The Biden/Harris Administration’s updated National Cybersecurity Strategy includes many practical and straightforward solutions that build on pathways outlined by previous administrations; however, it also takes ambitious steps toward a more collaborative and intentional future.
Unpacking the National Cybersecurity Strategy is a three-part thought-leadership series analyzing the initiatives outlined in the Biden Administration’s updated cybersecurity strategy document. Our first post covers strategy’s first major theme: defending critical infrastructure; the second post discusses the next two themes: preventing attacks and disrupting and dismantling threat actors. For the final installment, we address the final themes of investing in cyber resiliency and collaboration among organizations and between nation states.
As with the previous posts, I will continue to analyze the initiatives through the lenses of the different roles I play at SafeBreach, namely: a CISO for a cloud-first company who needs to protect their own organization, a CISO for a technology company who needs to protect their customers from potential supply chain risks, a CISO who is acting in the capacity of a trusted advisor, and finally as SafeBreach, a company that needs to understand what the National Cybersecurity Strategy means for our own security posture and program.
Theme 4: Invest in Cybersecurity Resilience
This theme is an important one. While the formal title of this section refers to the future, this theme largely looks at the present day. More specifically, it discusses investing in cybersecurity today to secure the future.
Initiative 4.1: Back to basics—cyber hygiene.
As a security professional with over three decades of information security experience, I believe that this is one of the most important initiatives. One truly pervasive challenge facing organizations is their ever-growing technical debt. In the rush to get new features and capabilities out to market, many companies let old vulnerabilities and code pile up. This initiative states that “Such a ‘clean-up’ effort to reduce systematic risk requires identification of the most pressing of these security challenges, further development of effective security measures…to reduce our risk exposure without disrupting the platforms and services built atop this infrastructure.”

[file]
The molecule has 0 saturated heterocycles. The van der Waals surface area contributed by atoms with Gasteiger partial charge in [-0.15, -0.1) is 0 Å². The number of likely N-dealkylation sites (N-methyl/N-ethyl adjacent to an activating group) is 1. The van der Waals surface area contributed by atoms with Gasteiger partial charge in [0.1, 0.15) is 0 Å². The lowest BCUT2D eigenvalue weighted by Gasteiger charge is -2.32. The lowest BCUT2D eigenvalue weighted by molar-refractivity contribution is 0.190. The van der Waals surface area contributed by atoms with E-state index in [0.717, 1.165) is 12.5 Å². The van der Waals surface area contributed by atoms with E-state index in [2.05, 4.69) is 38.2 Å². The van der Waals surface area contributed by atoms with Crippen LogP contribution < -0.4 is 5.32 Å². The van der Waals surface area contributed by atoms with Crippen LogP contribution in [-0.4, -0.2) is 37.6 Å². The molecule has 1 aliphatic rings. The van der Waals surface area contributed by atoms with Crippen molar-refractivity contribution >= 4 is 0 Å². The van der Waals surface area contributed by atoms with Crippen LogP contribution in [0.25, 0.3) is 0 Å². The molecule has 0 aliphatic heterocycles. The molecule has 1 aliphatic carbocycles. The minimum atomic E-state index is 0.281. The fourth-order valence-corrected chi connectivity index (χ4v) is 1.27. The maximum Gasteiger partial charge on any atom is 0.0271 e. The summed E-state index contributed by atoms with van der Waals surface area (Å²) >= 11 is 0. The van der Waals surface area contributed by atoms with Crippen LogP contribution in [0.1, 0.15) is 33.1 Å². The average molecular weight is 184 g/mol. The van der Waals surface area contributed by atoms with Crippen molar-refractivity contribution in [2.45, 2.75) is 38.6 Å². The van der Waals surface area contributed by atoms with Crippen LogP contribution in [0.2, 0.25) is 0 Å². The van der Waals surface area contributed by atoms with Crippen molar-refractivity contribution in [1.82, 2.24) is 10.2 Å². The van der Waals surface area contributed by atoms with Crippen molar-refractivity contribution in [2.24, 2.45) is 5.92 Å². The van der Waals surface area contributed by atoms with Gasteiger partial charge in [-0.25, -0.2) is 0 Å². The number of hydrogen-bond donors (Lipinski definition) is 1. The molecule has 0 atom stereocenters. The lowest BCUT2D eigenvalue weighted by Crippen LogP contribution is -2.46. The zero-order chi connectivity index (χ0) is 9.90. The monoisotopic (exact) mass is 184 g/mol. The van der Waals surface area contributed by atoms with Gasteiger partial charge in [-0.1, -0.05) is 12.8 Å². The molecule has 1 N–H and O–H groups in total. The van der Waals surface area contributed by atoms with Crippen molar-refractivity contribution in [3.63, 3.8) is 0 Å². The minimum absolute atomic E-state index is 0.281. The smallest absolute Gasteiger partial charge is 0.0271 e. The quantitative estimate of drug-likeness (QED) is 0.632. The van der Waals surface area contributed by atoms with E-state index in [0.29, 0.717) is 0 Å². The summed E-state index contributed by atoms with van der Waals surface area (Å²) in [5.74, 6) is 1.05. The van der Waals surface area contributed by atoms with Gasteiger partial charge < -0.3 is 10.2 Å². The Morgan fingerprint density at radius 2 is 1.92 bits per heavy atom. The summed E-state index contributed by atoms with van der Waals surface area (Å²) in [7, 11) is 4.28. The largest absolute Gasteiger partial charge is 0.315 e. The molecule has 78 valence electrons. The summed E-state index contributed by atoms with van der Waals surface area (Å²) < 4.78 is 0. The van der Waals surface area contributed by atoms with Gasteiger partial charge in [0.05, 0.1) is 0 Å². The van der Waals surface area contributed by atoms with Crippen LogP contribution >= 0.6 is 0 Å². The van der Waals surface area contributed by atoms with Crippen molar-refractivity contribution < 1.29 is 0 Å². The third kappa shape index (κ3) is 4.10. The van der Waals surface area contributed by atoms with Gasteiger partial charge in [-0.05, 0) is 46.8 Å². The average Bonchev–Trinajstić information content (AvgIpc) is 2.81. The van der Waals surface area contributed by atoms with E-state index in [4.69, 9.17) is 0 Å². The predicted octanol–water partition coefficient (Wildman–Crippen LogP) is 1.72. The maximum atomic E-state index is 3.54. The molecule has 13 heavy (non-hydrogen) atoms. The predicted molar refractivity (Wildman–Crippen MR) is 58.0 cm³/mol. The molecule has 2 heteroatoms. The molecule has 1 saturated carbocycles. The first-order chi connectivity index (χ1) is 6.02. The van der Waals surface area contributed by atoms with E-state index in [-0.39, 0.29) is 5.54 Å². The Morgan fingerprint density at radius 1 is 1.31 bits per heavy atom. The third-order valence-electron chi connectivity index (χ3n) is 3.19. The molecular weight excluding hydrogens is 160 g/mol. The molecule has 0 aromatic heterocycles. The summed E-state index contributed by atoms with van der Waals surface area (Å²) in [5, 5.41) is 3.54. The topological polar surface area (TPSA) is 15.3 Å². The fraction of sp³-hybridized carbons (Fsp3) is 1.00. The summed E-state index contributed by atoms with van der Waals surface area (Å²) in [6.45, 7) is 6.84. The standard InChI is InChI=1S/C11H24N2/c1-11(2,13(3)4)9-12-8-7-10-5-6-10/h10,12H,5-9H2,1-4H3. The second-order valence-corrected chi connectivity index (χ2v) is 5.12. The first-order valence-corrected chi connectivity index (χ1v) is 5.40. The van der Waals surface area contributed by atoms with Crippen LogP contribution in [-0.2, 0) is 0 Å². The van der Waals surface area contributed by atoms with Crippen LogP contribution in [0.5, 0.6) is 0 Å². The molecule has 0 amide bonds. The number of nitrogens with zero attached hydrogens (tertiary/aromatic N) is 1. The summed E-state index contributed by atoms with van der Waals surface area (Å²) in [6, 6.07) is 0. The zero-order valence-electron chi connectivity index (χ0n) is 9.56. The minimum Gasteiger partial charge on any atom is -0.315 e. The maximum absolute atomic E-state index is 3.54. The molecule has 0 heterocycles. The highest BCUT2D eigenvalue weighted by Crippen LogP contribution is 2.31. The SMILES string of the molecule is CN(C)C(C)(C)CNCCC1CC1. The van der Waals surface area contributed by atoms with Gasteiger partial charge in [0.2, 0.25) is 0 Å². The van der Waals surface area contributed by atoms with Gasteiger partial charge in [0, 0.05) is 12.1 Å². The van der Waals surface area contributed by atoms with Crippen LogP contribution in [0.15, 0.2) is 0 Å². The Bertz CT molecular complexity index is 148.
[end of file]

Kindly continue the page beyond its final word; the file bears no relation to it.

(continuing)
As an internal and product CISO, this problem is near and dear to me. We often must balance addressing vulnerabilities and technical debt, securing and reducing risk, and facilitating the company’s need to take on new initiatives and risks. As a trusted advisor, I have an opportunity to help my customers identify where basic cyber hygiene can yield coverage gains without the need for additional investment of funds.
This initiative is critical for SafeBreach and all companies that rely on the Internet. 2023 is the 40th year since the “birth” of the Internet. It is also marks over a decade since IPv6 was launched. Every year we experience at least one outage in parts of the network caused by issues that stem from some of the known risks and vulnerabilities in the current foundation. Think of it as trying to build modern high rises atop wooden foundations.
Initiative 4.2: Explore new directions to mitigate cybersecurity risks.
With this initiative, the Biden Administration is looking to invest in research for new ways to proactively prevent and mitigate cybersecurity risks in existing and next-generation technologies. The initiative is looking to advance the state of cybersecurity across the board. The somewhat-peculiar part about this initiative is that the final paragraph indicates that the Administration will focus their efforts on three main families of technologies: computing-related, biotechnology and biomanufacturing, and clean energy. It states that these three are important to US leadership in the future. The paragraph concludes with the statement that the Administration will do this by “comprehensively leveraging Federal investment vehicles, Federal purchasing power, and Federal regulations,” without going into any detail.